• Family history of primary ciliary dyskinesia or Kartagener syndrome
  • Confirmation with biopsy of respiratory mucosa or microscopic examination of sperms
  • Other clinical signs: chronic rhinitis with nasal polyposis, agenesis of frontal sinuses, repeated otitis media, bronchiectasis (usually dependent parts of the lungs in contrast to cystic fibrosis that tends to affect the upper lobes), situs inversus (complete or partial)
Bissonnette B, Luginbuehl I, Dalens BJ. Syndromes: rapid recognition and perioperative implications, 2006.

March 12, 2010

Right Lower Lobe Atelectasis

Figure 1: Chest radiograph shows loss of right lung volume, abnormal opacity in the right lower lung obscuring the right hemidiaphragm, inferior displacement of the major fissure (arrows) and right hilum.

Figure 2: Coronal CT image revealed a large right hilar mass (star) resulting in right lower lobe atelectasis.

Imaging Findings
  • Lower lobe atelectasis occurs in posterior, inferior and medial direction because of the presence of pulmonary ligaments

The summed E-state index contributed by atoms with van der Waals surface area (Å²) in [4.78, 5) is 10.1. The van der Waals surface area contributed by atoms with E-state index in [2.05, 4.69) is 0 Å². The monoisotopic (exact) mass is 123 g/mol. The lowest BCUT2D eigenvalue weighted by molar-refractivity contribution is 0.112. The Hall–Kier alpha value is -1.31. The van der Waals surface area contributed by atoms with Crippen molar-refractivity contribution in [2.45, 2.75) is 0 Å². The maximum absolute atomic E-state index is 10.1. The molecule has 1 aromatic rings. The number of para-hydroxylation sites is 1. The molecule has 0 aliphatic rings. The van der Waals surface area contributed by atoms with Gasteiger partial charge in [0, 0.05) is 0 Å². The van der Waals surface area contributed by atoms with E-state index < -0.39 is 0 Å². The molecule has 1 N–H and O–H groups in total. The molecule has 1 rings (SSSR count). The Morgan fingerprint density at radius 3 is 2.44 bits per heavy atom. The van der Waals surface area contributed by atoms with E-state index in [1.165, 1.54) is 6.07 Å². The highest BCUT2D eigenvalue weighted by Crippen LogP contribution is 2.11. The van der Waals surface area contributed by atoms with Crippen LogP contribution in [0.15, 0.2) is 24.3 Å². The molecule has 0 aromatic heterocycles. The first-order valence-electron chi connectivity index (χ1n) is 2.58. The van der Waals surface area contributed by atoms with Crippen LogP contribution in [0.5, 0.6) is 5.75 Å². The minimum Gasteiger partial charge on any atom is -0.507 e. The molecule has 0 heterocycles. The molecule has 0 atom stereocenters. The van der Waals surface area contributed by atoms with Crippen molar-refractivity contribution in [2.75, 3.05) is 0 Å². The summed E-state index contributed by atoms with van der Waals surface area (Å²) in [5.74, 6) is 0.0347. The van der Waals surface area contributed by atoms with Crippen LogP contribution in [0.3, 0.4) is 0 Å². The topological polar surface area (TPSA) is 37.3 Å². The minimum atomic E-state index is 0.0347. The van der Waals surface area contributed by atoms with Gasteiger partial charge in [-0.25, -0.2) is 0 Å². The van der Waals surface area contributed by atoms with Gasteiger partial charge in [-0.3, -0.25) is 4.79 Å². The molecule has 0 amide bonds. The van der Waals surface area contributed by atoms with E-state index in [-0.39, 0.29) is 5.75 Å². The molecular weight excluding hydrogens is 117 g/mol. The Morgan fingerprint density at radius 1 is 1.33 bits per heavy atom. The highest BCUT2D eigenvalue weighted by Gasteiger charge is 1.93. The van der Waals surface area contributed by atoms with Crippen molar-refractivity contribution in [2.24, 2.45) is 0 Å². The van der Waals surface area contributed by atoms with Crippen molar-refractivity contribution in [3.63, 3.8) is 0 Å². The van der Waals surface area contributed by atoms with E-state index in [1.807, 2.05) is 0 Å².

• Medial/inferior shift of major fissure; minor fissure may not shift
  • Obscuration of hemidiaphragm, paraspinal interface; right heart border still visible
  • Vertical orientation of lower lobe bronchi
  • Inferior and medial displacement of ipsilateral hilum
  • Triangular opacity of atelectatic lobe, with apex toward the hilum and base toward the hemidiaphragm
Our case: Right hilar mass causing obstructive right lower lobe atelectasis (squamous cell carcinoma)

Parker MS, Rosado de Christenson ML, Abbott GF. Teaching atlas of chest imaging, 2006.

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March 9, 2010

Blunt Traumatic Vertebral Artery Dissection

Fig.1: Axial CT image of the cervical spine shows a fracture of the right facet (arrows) extending to the transverse foramen of C6 in a neurologically intact blunt trauma patient.
Fig.2: Subsequent CT angiography of the neck shows a long-segment occlusion (red arrows) of the right vertebral artery from C6 up to base of the skull.